The Southside Together Organizing for Power coalition used the final
City Council meeting of the year Wednesday to pillory Rahm Emanuel and
the City Council for closing down six of the city’s twelve mental health
clinics. The City Council passed the 2012 budget 50-0 last month, a budget that will shutter the clinics as well as privatize seven health centers and lay off 155 city health workers.
STOP protesters sang, “Holiday carols to save our clinics” outside of City Council chambers. For example, to the tune of Rudolph the Red-nosed Reindeer, two-dozen or so protesters belted out, “Mayor Emanuel’s budget/Wants to make our clinics close/All of the City Council/Shrugs and says, ‘That’s how it goes.’”
Here's more from the carolers:
Protesters invoked news from Springfield yesterday
that a $371 million tax break package, much of it for CME Group, Inc.
financial exchange and Sears Holding Corp., passed the General Assembly.
Both CME and Sears threatened to leave Illinois without a tax break,
and Emanuel (and Gov. Pat Quinn) worked with state legislators to get a
bill passed after several failed attempts.
“Closing these clinics saves the city only around a couple of million dollars,” points out STOP volunteer Dan Boris, who played “Rahm Emanuel the Grinch” during the protest. “That’s not much money when you think about the front page of the Tribune where they are giving millions and millions of dollars to CME.” CME will get $85 million in tax breaks.
Trina Carpenter, a senior at Chicago State University, says that her family has had a history of mental health trouble and that the mental health clinic she goes to, Beverly Morgan Park on the far southwest side, faces closure.
“I’ve been part of a movement since 2007,” Carpenter says. “My brother has a college degree, but he suffers from mental depression. We need our clinics.”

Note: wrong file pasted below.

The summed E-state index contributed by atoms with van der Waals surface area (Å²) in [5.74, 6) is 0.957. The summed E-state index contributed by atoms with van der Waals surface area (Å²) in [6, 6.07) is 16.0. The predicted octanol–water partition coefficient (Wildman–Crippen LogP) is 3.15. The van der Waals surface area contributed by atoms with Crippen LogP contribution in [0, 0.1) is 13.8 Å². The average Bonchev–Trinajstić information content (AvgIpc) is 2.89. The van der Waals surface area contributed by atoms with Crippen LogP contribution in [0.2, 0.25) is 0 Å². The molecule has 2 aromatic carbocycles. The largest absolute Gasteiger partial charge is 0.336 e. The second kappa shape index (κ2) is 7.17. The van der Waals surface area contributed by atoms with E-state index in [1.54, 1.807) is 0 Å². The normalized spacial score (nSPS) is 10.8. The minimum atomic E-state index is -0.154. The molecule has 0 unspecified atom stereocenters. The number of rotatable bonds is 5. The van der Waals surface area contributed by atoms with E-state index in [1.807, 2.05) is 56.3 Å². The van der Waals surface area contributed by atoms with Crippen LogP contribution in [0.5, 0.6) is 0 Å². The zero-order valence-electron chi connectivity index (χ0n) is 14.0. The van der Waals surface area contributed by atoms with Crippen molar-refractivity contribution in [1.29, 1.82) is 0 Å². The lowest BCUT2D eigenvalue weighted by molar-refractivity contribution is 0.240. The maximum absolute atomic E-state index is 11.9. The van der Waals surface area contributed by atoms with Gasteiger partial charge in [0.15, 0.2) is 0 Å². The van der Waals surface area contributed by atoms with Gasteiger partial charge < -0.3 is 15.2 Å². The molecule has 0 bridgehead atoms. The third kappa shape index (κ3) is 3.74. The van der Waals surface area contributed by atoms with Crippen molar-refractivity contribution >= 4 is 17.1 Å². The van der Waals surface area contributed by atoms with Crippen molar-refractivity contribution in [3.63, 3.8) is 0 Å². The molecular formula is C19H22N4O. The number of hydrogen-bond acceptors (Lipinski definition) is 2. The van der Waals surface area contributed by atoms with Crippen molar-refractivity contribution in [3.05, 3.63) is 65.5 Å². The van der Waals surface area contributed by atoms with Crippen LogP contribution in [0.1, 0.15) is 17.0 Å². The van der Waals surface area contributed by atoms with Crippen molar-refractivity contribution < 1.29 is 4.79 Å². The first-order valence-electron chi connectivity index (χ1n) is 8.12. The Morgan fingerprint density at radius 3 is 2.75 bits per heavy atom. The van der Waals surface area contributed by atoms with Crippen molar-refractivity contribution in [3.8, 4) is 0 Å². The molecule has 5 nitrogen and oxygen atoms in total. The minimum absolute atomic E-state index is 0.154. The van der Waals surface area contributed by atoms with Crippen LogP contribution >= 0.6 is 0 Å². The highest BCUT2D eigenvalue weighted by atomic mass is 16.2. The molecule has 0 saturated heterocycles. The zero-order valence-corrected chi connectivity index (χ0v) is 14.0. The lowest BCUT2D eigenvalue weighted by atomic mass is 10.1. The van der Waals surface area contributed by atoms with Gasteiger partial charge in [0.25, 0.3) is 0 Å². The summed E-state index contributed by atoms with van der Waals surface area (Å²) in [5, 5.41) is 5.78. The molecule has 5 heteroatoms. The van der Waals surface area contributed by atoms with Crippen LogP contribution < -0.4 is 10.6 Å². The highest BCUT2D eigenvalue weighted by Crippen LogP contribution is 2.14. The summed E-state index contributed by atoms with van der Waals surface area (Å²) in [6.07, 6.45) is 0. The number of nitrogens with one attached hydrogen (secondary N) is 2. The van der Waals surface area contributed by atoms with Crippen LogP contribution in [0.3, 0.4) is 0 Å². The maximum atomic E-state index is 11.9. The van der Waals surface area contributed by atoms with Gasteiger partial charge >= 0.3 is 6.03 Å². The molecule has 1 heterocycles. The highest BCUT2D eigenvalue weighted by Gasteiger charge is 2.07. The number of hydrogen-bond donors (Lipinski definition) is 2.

STOP plans to work with 12th ward Ald. George Cardenas, chairman of the health committee. “Ald. Cardenas will hopefully hold a hearing as soon as possible so we can look over the facts of the cuts,” Boris says. Boris wants Cardenas and other aldermen to sponsor an amendment that would undo many of the health cuts.
Inside council chambers, aldermen passed a measure where the city will pay $3.9 million total in four police misconduct cases.
Also, aldermen and Rahm Emanuel teed off on a federal lawsuit filed by the Federal Housing Finance Agency against Chicago’s new Vacant Property Ordinance. Under the ordinance, mortgage agencies including Fannie Mae and Freddie Mac – which are part of FHFA – have to register vacant buildings with the city and maintain these properties. FHFA wants Chicago’s about 250,000 Fannie and Freddie properties exempt.
And Emanuel introduced a series of measures tailored for May’s NATO and G-8 summits – and the all but certain large-scale protests of these summits. These include a dramatic increase in fines for anyone resisting or obstructing law enforcement.
One matter the City Council did not talk about (besides the city’s public health budget) is the contentious remap of the 50 wards based on 2010 U.S. Census figures. Aldermen were scheduled to agree on a map by December ,1 but the council’s rules committee has yet to approve new ward boundaries. Emanuel has so far begged off involvement in the remap process.